So the secret to reliable range extension with a generator is to find the right output. I would recommend for a typical EV, somewhere around 10 kWh output. Unfortunately, this means a pretty large and heavy (and very expensive) generator which realistically will need to go on a trailer.

Then there’s the problem of matching the output voltage from the generator to the same voltage your car is using. For example, attaching a 24 volt DC generator to your 144 volt DC battery pack is not going to end well. The generator will probably sizzle its circuitry before you can say, “Where’s that smoke coming from?”.

If the cost isn’t an issue, and if you can adjust your generator’s voltage to match your EV’s pack – and if your car can handle towing a generator trailer – then it might just be an option for you. If done well, the positives to such a system are immense if long distance driving in your EV appeals to you.

There’s also the option of having the generator controllable from the comfort of the driver’s seat, so you can start, stop, and monitor what the generator’s doing (and shut it off in an emergency) without having to leave your seat.

Ultimately it comes down to practicality for your situation and cost. Let’s face it, when it comes to EVs it’s always about cost – that’s often the motivating factor behind breaking your “oil addiction” in the first place!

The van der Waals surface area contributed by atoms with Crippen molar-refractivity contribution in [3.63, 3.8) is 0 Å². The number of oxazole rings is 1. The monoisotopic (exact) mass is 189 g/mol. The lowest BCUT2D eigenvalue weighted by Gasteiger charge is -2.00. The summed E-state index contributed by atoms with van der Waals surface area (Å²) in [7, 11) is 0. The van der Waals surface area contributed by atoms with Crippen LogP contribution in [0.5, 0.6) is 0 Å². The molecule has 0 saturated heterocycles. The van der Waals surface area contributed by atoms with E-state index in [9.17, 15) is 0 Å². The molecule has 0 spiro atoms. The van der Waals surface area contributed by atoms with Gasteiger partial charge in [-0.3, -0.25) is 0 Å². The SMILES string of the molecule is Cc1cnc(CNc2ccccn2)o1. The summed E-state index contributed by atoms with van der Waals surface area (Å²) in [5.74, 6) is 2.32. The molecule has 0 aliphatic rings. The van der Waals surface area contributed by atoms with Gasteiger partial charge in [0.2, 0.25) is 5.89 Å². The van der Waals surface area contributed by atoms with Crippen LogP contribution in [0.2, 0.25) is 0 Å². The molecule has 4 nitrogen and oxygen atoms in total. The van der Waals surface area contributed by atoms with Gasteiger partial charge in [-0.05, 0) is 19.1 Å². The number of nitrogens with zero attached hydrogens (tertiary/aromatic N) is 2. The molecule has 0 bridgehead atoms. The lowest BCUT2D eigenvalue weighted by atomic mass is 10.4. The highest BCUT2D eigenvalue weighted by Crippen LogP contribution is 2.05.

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  • George Wilson
    4:35 pm on March 28th, 2012 1

    Form the committee commissar.  Be the chairman and electrify them. 
    Advertise in paper, on radio and on line. 
    If you lead they will come. 
    Be the magnifying glass that focuses the light to start the fire. 
    Don’t follow the rules – make the rules. 
    Set the standard.
    Gather world conversion rules, regulations and laws.
    There is a world engineering body that does this.
    An automotive engineer I know here in Perth is on it.
    I will try to get info for you. 
    NCAP 14 I believe is the Australian standard and theAEVA has representative engineers on their safety committee.

  • John
    5:33 pm on April 3rd, 2012 2